In business, relationships form and dissolve faster than last week’s nuptials in Vegas. Companies do what’s best for them and their shareholders and that’s the way it is. But we don’t do business in only three dimensions. Reality has a fourth dimension that we frequently forget about, time. We live and work in time and at some point we fall out of time and that’s known as the big siesta, Dylan Thomas’s long good night. The fourth dimension isn’t simply a small house at the end of a long road, it is the road and how you get to that house.
I have been musing about time recently as I noticed that Marketo is no longer mentioned on the AppExchange though they were once a poster child. At the AppExchange you can search on Marketo and get a lot of marketing automation vendors but not that one. It is curious and conspicuous by its absence.
The disappearance reminds me of a coffee table book, “The Commissar Vanishes,” which is a collection of before and after photos of Soviet era officials. When someone fell out of like with Stalin, the party would crop or airbrush the individual from the photo in an effort to remove him from history.
Now to be fair, this is an invidious comparison. Salesforce is not like that and removing Marketo from the AppExchange is just what you do in business when partners become competitors. But the change of relationship is still one way if you accept what Phil Fernandez, CEO of Marketo, wrote after the Salesforce Exact Target acquisition. Here’s an extensive quote from his email to industry influencers:
“Importantly, for those of you that are also Salesforce.com customers, there will be no change in our strategy and support for our best in class integration with Salesforce.com’s CRM platform. As recently as this year, Salesforce.com customers have rated Marketo as the best marketing solution, continuing a five-year streak of similar affirmation from the Salesforce.com customer base. We see no reason that the recent news should change our leadership position among Salesforce.com customers or in the marketplace at large. Our integration is built using Salesforce.com’s public web-services API’s and open Force.com interfaces. Salesforce.com – as all modern cloud companies must be – is committed to maintaining an open platform, for us, for their AppExchange partners, and most importantly for you their end customers. Marketo is deeply committed to ongoing support and continued innovation of our products for Salesforce.com customers.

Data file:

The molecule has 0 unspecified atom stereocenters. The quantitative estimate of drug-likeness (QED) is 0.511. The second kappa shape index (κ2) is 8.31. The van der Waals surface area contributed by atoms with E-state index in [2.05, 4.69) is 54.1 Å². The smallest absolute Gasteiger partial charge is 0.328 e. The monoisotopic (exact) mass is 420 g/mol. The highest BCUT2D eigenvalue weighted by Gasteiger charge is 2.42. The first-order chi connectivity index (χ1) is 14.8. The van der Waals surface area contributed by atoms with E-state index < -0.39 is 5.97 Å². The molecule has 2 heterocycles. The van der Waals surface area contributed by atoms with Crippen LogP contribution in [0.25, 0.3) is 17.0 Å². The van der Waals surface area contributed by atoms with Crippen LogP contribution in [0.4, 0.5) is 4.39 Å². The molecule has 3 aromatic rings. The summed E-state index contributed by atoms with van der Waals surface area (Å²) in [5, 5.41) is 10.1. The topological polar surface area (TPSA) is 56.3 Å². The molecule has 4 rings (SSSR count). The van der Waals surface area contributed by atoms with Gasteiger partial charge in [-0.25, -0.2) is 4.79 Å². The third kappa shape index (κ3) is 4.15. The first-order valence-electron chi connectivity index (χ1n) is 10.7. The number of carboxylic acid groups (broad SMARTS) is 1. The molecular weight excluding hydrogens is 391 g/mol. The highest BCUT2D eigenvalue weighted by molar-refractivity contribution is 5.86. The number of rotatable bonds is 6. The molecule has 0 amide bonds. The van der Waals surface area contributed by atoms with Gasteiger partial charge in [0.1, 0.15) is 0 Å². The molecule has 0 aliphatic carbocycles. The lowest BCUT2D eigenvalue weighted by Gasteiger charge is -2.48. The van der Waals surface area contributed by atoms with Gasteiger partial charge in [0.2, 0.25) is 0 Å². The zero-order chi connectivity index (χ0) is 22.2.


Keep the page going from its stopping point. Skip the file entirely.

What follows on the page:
As a business decision, taking Marketo out of the AppExchange makes sense but only tactically for Salesforce’s CRM business. For its platform business, it makes no sense at all. If Marketo was the only example then it might not be such a big deal, but try finding Yammer on the AppExchange, as another example. You can Google Yammer and Salesforce or Marketo and Salesforce and see plenty of hits for the two together but not on the AppExchange.
To the extent that Salesforce wants to be the go-to platform for application development and social business process enablement it doesn’t make any sense that they would bar competitors to their marketing products on their platform’s marketing site.
Taking down Marketo or Yammer or any of the other products that compete with its own products is a warning sign that the platform side of the house is not agnostic. You might say that there are plenty of alternatives to Salesforce’s marketing solutions and they are still represented in the AppExchange but that only makes singling out Marketo seem more out of focus, not less. As Salesforce is still in the process of building up the utility computing market, this seems like an unnecessary and self-inflicted wound.
Perhaps the two companies are still friends but it doesn’t look like this divorce was mutual.